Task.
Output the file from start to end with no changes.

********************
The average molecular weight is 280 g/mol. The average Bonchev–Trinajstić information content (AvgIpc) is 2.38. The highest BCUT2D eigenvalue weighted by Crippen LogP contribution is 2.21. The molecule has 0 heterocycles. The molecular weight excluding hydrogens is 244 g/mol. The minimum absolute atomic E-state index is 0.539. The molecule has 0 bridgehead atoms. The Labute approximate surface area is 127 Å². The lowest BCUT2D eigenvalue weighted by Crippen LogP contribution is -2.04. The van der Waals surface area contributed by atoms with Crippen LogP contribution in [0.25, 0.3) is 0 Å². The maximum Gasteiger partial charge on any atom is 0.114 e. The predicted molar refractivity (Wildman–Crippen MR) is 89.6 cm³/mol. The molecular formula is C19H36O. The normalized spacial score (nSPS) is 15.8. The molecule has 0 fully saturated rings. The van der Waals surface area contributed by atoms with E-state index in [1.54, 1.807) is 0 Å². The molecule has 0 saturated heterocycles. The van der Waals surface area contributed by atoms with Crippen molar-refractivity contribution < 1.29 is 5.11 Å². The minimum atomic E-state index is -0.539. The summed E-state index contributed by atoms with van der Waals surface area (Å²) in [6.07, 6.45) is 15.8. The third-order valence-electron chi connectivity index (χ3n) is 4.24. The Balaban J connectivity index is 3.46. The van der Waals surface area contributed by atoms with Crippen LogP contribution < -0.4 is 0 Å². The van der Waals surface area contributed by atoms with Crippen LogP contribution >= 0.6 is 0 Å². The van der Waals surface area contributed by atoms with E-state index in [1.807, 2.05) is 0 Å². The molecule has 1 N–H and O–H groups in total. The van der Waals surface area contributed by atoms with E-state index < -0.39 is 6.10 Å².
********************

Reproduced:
The average molecular weight is 280 g/mol. The average Bonchev–Trinajstić information content (AvgIpc) is 2.38. The highest BCUT2D eigenvalue weighted by Crippen LogP contribution is 2.21. The molecule has 0 heterocycles. The molecular weight excluding hydrogens is 244 g/mol. The minimum absolute atomic E-state index is 0.539. The molecule has 0 bridgehead atoms. The Labute approximate surface area is 127 Å². The lowest BCUT2D eigenvalue weighted by Crippen LogP contribution is -2.04. The van der Waals surface area contributed by atoms with Crippen LogP contribution in [0.25, 0.3) is 0 Å². The maximum Gasteiger partial charge on any atom is 0.114 e. The predicted molar refractivity (Wildman–Crippen MR) is 89.6 cm³/mol. The molecular formula is C19H36O. The normalized spacial score (nSPS) is 15.8. The molecule has 0 fully saturated rings. The van der Waals surface area contributed by atoms with E-state index in [1.54, 1.807) is 0 Å². The molecule has 0 saturated heterocycles. The van der Waals surface area contributed by atoms with Crippen molar-refractivity contribution < 1.29 is 5.11 Å². The minimum atomic E-state index is -0.539. The summed E-state index contributed by atoms with van der Waals surface area (Å²) in [6.07, 6.45) is 15.8. The third-order valence-electron chi connectivity index (χ3n) is 4.24. The Balaban J connectivity index is 3.46. The van der Waals surface area contributed by atoms with Crippen LogP contribution < -0.4 is 0 Å². The van der Waals surface area contributed by atoms with Crippen LogP contribution >= 0.6 is 0 Å². The van der Waals surface area contributed by atoms with E-state index in [1.807, 2.05) is 0 Å². The molecule has 1 N–H and O–H groups in total. The van der Waals surface area contributed by atoms with E-state index < -0.39 is 6.10 Å².